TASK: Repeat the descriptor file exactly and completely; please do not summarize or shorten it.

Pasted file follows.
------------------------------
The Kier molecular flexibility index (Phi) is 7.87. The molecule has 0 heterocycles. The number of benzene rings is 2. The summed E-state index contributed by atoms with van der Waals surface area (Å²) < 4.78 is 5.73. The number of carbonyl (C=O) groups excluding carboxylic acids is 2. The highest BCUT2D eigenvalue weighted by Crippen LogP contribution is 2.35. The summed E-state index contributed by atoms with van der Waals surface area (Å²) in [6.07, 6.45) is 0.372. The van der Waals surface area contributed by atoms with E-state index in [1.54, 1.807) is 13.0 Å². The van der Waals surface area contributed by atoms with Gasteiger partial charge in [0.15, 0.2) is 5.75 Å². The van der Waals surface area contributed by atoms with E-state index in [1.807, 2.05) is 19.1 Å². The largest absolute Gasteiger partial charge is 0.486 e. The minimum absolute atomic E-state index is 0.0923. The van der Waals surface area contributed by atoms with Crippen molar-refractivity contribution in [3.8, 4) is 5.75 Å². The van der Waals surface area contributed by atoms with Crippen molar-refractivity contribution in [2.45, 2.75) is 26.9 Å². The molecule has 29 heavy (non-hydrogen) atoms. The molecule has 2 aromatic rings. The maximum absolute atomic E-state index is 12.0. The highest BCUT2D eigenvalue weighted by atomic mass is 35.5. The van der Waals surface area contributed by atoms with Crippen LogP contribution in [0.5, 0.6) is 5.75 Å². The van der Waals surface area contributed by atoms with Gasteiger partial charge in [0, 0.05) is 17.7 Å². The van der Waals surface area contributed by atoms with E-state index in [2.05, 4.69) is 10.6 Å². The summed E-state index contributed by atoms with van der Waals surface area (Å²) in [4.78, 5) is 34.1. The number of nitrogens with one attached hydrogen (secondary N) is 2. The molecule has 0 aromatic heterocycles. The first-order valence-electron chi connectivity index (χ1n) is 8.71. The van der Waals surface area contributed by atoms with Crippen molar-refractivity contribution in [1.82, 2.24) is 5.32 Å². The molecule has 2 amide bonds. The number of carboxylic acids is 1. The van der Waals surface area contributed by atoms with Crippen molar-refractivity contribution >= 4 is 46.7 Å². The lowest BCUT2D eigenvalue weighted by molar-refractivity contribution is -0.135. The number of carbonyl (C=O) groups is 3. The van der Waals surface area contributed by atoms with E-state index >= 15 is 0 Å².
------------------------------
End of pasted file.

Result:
The Kier molecular flexibility index (Phi) is 7.87. The molecule has 0 heterocycles. The number of benzene rings is 2. The summed E-state index contributed by atoms with van der Waals surface area (Å²) < 4.78 is 5.73. The number of carbonyl (C=O) groups excluding carboxylic acids is 2. The highest BCUT2D eigenvalue weighted by Crippen LogP contribution is 2.35. The summed E-state index contributed by atoms with van der Waals surface area (Å²) in [6.07, 6.45) is 0.372. The van der Waals surface area contributed by atoms with E-state index in [1.54, 1.807) is 13.0 Å². The van der Waals surface area contributed by atoms with Gasteiger partial charge in [0.15, 0.2) is 5.75 Å². The van der Waals surface area contributed by atoms with E-state index in [1.807, 2.05) is 19.1 Å². The largest absolute Gasteiger partial charge is 0.486 e. The minimum absolute atomic E-state index is 0.0923. The van der Waals surface area contributed by atoms with Crippen molar-refractivity contribution in [3.8, 4) is 5.75 Å². The van der Waals surface area contributed by atoms with Crippen molar-refractivity contribution in [2.45, 2.75) is 26.9 Å². The molecule has 29 heavy (non-hydrogen) atoms. The molecule has 2 aromatic rings. The maximum absolute atomic E-state index is 12.0. The highest BCUT2D eigenvalue weighted by atomic mass is 35.5. The van der Waals surface area contributed by atoms with Crippen LogP contribution in [0.5, 0.6) is 5.75 Å². The van der Waals surface area contributed by atoms with Gasteiger partial charge in [0, 0.05) is 17.7 Å². The van der Waals surface area contributed by atoms with E-state index in [2.05, 4.69) is 10.6 Å². The summed E-state index contributed by atoms with van der Waals surface area (Å²) in [4.78, 5) is 34.1. The number of nitrogens with one attached hydrogen (secondary N) is 2. The molecule has 0 aromatic heterocycles. The first-order valence-electron chi connectivity index (χ1n) is 8.71. The van der Waals surface area contributed by atoms with Crippen molar-refractivity contribution in [1.82, 2.24) is 5.32 Å². The molecule has 2 amide bonds. The number of carboxylic acids is 1. The van der Waals surface area contributed by atoms with Crippen molar-refractivity contribution >= 4 is 46.7 Å². The lowest BCUT2D eigenvalue weighted by molar-refractivity contribution is -0.135. The number of carbonyl (C=O) groups is 3. The van der Waals surface area contributed by atoms with E-state index >= 15 is 0 Å².